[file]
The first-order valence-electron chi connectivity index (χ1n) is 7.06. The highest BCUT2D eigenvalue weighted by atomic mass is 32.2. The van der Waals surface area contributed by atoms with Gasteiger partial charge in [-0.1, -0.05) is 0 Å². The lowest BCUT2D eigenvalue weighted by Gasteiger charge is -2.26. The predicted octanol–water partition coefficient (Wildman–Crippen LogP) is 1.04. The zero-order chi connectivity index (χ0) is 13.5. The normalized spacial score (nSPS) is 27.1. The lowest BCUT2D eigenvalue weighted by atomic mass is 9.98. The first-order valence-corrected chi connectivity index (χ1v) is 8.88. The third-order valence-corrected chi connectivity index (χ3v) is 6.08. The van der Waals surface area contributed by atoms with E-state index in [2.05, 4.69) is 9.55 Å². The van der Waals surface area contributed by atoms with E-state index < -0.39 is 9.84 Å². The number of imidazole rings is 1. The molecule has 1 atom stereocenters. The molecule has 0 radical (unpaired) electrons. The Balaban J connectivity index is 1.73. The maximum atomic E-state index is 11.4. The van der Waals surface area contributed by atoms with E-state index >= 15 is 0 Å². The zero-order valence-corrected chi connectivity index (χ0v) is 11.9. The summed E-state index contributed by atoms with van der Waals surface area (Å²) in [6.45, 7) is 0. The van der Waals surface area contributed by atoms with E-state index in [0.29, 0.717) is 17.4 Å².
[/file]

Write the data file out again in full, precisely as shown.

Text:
The first-order valence-electron chi connectivity index (χ1n) is 7.06. The highest BCUT2D eigenvalue weighted by atomic mass is 32.2. The van der Waals surface area contributed by atoms with Gasteiger partial charge in [-0.1, -0.05) is 0 Å². The lowest BCUT2D eigenvalue weighted by Gasteiger charge is -2.26. The predicted octanol–water partition coefficient (Wildman–Crippen LogP) is 1.04. The zero-order chi connectivity index (χ0) is 13.5. The normalized spacial score (nSPS) is 27.1. The lowest BCUT2D eigenvalue weighted by atomic mass is 9.98. The first-order valence-corrected chi connectivity index (χ1v) is 8.88. The third-order valence-corrected chi connectivity index (χ3v) is 6.08. The van der Waals surface area contributed by atoms with E-state index in [2.05, 4.69) is 9.55 Å². The van der Waals surface area contributed by atoms with E-state index < -0.39 is 9.84 Å². The number of imidazole rings is 1. The molecule has 1 atom stereocenters. The molecule has 0 radical (unpaired) electrons. The Balaban J connectivity index is 1.73. The maximum atomic E-state index is 11.4. The van der Waals surface area contributed by atoms with E-state index >= 15 is 0 Å². The zero-order valence-corrected chi connectivity index (χ0v) is 11.9. The summed E-state index contributed by atoms with van der Waals surface area (Å²) in [6.45, 7) is 0. The van der Waals surface area contributed by atoms with E-state index in [0.29, 0.717) is 17.4 Å².